A woman sits on the bus driver's armrest greeting passengers
Maybe I’m being a bit of a prude, and insufficiently open-minded. And I know it can get boring when you’re driving a bus late at night.
But it just seems somewhat … inappropriate to have someone sitting with you in the driver’s seat as you’re driving the bus. Not only does it look rather unprofessional when people start to board the bus, but I’m pretty sure the people who tested the bus for safety don’t recommend people sit there.
There’s a seat right by the front door, and at this particular moment it’s unoccupied. Maybe you can sit there instead. Don’t worry, your conversation shouldn’t suffer.
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After recent injuries to pedestrians due to rear-view mirrors on STM buses, some are asking why these predatory reflective objects are allowed to keep recklessly and deliberately attacking poor bystanders whose only crime was standing less than four inches from the driver’s side of a moving bus.
The STM has refused to retrofit their buses in order to remove these threats to our (taller) children, even after discovering that people can get hit with them.
This is about safety. The ability of a bus driver to look at himself or look back at roads he’s already driven through should not get in the way of keeping our streets safe for pedestrians.
We must not rest until our buses are mirror-free.
To most people, this is just a bus. The kind that will take you to work on a daily basis.
But to a select few, this rust bucket is something special. A group of about 30 public transit fans chartered this RTL bus for a day last weekend, just for fun. I tell their story in today’s paper.
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If you take the 211 bus to work, you might want to reconsider. Not only does it carry a risk of bursting into flames, but there’s also the minor problem of wheels falling off on the highway. But that’s OK, because at least the faulty brakes were still working.
UPDATE (April 10): The Chronicle reports the STM says it’s a coincidence (duh).
The text, in case you can’t read it:
COOLING IT Montreal Transit Corp. crew and a city firefighter check a 211 bus that caught fire outside the Lionel Groulx métro station yesterday. The fire was caused by mechanical problems, police said, and no one was hurt.
Death trap? What death trap?
(As I mentioned to a concerned fellow traveller yesterday, nobody is seriously injured in these kinds of fires, since they take a while to get this intense and the buses are pretty well designed to be able to get everyone out quickly. Still, spontaneous combustion is a concern.)
Back in 1996, it was seen as the biggest leap in Montreal transportation in decades. The STCUM was replacing the
General Motors … MCI … NovaBus Classic series with a new, revolutionary low-floor (LFS) bus being developed by St-Eustache-based NovaBus. The new buses would be more accessible, both for people with low mobility who would now have one step up instead of four, and people on wheelchairs who would have a ramp at the back door and a place to park their wheelchair safely.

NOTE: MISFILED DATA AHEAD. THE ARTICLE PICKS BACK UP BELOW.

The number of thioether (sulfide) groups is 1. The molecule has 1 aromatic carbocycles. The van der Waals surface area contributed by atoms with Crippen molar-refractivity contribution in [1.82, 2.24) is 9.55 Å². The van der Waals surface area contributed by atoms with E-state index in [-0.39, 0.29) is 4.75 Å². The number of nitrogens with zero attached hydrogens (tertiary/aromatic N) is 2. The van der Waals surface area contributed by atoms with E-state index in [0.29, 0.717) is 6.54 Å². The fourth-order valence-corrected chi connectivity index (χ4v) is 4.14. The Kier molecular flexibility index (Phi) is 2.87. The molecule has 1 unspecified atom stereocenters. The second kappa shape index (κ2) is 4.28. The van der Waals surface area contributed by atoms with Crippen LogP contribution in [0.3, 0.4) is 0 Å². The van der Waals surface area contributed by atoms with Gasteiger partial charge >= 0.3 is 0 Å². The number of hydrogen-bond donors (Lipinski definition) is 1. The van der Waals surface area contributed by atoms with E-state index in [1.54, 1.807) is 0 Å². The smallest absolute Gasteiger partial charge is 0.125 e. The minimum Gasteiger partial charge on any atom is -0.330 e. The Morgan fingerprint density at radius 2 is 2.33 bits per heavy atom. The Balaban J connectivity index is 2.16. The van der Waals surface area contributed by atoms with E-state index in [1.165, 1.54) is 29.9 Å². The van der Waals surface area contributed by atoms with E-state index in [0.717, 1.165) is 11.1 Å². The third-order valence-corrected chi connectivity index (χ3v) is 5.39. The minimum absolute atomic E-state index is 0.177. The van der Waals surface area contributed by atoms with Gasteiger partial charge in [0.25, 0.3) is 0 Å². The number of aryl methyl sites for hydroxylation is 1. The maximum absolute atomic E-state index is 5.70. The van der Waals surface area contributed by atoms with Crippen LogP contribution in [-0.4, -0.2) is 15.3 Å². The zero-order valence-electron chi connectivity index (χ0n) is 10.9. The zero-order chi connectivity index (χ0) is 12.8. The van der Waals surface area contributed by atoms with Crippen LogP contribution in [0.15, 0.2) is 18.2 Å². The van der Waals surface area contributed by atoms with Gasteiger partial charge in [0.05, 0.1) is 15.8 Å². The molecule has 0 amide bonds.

NovaBus wasn’t the only low-floor player, nor were they the best. But they were Quebec-based, which meant it was politically favourable to buy from them and have the buses produced locally, and tax incentives made it much more economical to buy from them.
The problems with the bus began rather quickly. First, there was the minor issue of the brake lines freezing in winter, which caused them to accelerate when the brakes were applied. Then there was their propensity to randomly catch fire. And a host of other problems that mechanics are having to deal with: the wheelchair ramps don’t work (the STM still encourages use of their adapted transit network), the back-door sensor doesn’t work reliably, two seats in the front faced a wall behind the driver (causing clients to hit their heads when the bus came to a sudden stop).
But the STM kept buying the buses. 480 of them over three years. After that, the STM stopped buying buses due to budget constraints, and NovaBus revamped their design. The second-generation LFS buses, which the STM started buying in 2001, solved most of those problems, but there aren’t enough of them on the road to take the first batch (or for that matter, 6-7 years worth of Classics) out of service. So we’re stuck with them.
And the problems keep coming. For the past two days, about 60 of them were taken off the street for various problems, cutting service during rush hours by about 1 per cent. (via mtlweblog) It’s gotten so bad that the STM prefers using the older Classic buses longer than the first-generation LFS, since they’re still working fine.
The city today released its 155-page transportation plan (PDF), which focuses on public transit, cycling and other green initiatives. Heck, even the report itself is green, so you know they mean business.
The report includes some very common-sense ideas: Extending the blue line metro East to Pie-IX and then Anjou, extending the orange line northwest to the Bois-Franc train station, connecting bicycle paths across the island, adding bicycle parking and adding express buses and reserved bus lanes to major arteries.
But just in case you’re hopeful that any of these initiatives will see the light of day, remember that it also includes a promise to finish the Cavendish Extension. Yeah.
As ambitious as the plan is, it’s not as crazy as tramway fetishists Projet Montréal’s plan (PDF), which proposes putting tramways on the highway and all the way out to Ile Bizard. (Well, some people at least think it’s worth the trouble)
Hidden in the sea of Montreal’s plan is another common-sense idea that I think would make a huge impact toward getting people to use public transit, especially in suburbs: Make express buses run all day. It works brilliantly for the 211, why not have something similar for the other suburbs?